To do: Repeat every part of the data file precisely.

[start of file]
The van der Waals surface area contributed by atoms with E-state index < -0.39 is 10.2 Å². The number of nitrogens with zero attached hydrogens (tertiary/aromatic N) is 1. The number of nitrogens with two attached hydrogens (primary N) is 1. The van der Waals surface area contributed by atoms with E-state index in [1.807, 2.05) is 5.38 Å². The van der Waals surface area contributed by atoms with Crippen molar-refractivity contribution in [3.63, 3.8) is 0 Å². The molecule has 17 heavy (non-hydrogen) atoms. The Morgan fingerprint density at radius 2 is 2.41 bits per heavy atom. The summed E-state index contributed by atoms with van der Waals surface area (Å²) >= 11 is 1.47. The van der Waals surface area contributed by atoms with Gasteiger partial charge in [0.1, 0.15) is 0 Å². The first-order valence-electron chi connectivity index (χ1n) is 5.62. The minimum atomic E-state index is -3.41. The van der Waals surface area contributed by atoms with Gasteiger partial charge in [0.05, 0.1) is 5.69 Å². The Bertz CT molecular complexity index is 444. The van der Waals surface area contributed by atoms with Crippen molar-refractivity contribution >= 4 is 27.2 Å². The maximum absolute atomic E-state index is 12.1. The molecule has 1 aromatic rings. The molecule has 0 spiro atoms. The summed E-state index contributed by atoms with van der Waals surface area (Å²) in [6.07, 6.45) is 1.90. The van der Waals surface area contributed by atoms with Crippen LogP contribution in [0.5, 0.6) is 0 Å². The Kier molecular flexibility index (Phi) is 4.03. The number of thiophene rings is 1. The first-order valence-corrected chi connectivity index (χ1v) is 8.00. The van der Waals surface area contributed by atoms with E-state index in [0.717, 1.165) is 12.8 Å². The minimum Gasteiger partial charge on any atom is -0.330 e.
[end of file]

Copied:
The van der Waals surface area contributed by atoms with E-state index < -0.39 is 10.2 Å². The number of nitrogens with zero attached hydrogens (tertiary/aromatic N) is 1. The number of nitrogens with two attached hydrogens (primary N) is 1. The van der Waals surface area contributed by atoms with E-state index in [1.807, 2.05) is 5.38 Å². The van der Waals surface area contributed by atoms with Crippen molar-refractivity contribution in [3.63, 3.8) is 0 Å². The molecule has 17 heavy (non-hydrogen) atoms. The Morgan fingerprint density at radius 2 is 2.41 bits per heavy atom. The summed E-state index contributed by atoms with van der Waals surface area (Å²) >= 11 is 1.47. The van der Waals surface area contributed by atoms with Gasteiger partial charge in [0.1, 0.15) is 0 Å². The first-order valence-electron chi connectivity index (χ1n) is 5.62. The minimum atomic E-state index is -3.41. The van der Waals surface area contributed by atoms with Gasteiger partial charge in [0.05, 0.1) is 5.69 Å². The Bertz CT molecular complexity index is 444. The van der Waals surface area contributed by atoms with Crippen molar-refractivity contribution >= 4 is 27.2 Å². The maximum absolute atomic E-state index is 12.1. The molecule has 1 aromatic rings. The molecule has 0 spiro atoms. The summed E-state index contributed by atoms with van der Waals surface area (Å²) in [6.07, 6.45) is 1.90. The van der Waals surface area contributed by atoms with Crippen LogP contribution in [0.5, 0.6) is 0 Å². The Kier molecular flexibility index (Phi) is 4.03. The number of thiophene rings is 1. The first-order valence-corrected chi connectivity index (χ1v) is 8.00. The van der Waals surface area contributed by atoms with E-state index in [0.717, 1.165) is 12.8 Å². The minimum Gasteiger partial charge on any atom is -0.330 e.